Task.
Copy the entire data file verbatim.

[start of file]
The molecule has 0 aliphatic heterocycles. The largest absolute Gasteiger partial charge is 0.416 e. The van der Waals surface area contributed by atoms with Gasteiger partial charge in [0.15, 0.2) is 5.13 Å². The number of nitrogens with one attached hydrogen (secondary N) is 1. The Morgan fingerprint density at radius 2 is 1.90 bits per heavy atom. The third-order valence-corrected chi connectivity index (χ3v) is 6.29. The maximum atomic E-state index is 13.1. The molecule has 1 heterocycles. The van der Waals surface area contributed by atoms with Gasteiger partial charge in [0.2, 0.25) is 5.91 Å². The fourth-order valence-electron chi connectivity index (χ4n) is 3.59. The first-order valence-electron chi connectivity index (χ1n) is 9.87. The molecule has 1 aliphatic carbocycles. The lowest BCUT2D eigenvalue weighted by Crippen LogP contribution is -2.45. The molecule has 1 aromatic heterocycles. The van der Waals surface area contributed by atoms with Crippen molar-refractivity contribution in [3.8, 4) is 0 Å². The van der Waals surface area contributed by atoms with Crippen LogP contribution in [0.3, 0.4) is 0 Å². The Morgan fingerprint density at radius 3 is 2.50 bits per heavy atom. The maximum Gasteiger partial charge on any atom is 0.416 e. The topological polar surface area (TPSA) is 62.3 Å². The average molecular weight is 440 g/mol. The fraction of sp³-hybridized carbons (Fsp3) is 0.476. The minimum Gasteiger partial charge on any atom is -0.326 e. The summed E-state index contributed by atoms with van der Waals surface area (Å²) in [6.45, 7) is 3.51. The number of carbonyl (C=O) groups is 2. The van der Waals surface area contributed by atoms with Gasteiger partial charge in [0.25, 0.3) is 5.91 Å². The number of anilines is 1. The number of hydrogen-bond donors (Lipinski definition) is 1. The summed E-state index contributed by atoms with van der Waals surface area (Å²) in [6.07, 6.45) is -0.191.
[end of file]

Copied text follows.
The molecule has 0 aliphatic heterocycles. The largest absolute Gasteiger partial charge is 0.416 e. The van der Waals surface area contributed by atoms with Gasteiger partial charge in [0.15, 0.2) is 5.13 Å². The number of nitrogens with one attached hydrogen (secondary N) is 1. The Morgan fingerprint density at radius 2 is 1.90 bits per heavy atom. The third-order valence-corrected chi connectivity index (χ3v) is 6.29. The maximum atomic E-state index is 13.1. The molecule has 1 heterocycles. The van der Waals surface area contributed by atoms with Gasteiger partial charge in [0.2, 0.25) is 5.91 Å². The fourth-order valence-electron chi connectivity index (χ4n) is 3.59. The first-order valence-electron chi connectivity index (χ1n) is 9.87. The molecule has 1 aliphatic carbocycles. The lowest BCUT2D eigenvalue weighted by Crippen LogP contribution is -2.45. The molecule has 1 aromatic heterocycles. The van der Waals surface area contributed by atoms with Crippen molar-refractivity contribution in [3.8, 4) is 0 Å². The van der Waals surface area contributed by atoms with Crippen LogP contribution in [0.3, 0.4) is 0 Å². The Morgan fingerprint density at radius 3 is 2.50 bits per heavy atom. The maximum Gasteiger partial charge on any atom is 0.416 e. The topological polar surface area (TPSA) is 62.3 Å². The average molecular weight is 440 g/mol. The fraction of sp³-hybridized carbons (Fsp3) is 0.476. The minimum Gasteiger partial charge on any atom is -0.326 e. The summed E-state index contributed by atoms with van der Waals surface area (Å²) in [6.45, 7) is 3.51. The number of carbonyl (C=O) groups is 2. The van der Waals surface area contributed by atoms with Gasteiger partial charge in [0.25, 0.3) is 5.91 Å². The number of anilines is 1. The number of hydrogen-bond donors (Lipinski definition) is 1. The summed E-state index contributed by atoms with van der Waals surface area (Å²) in [6.07, 6.45) is -0.191.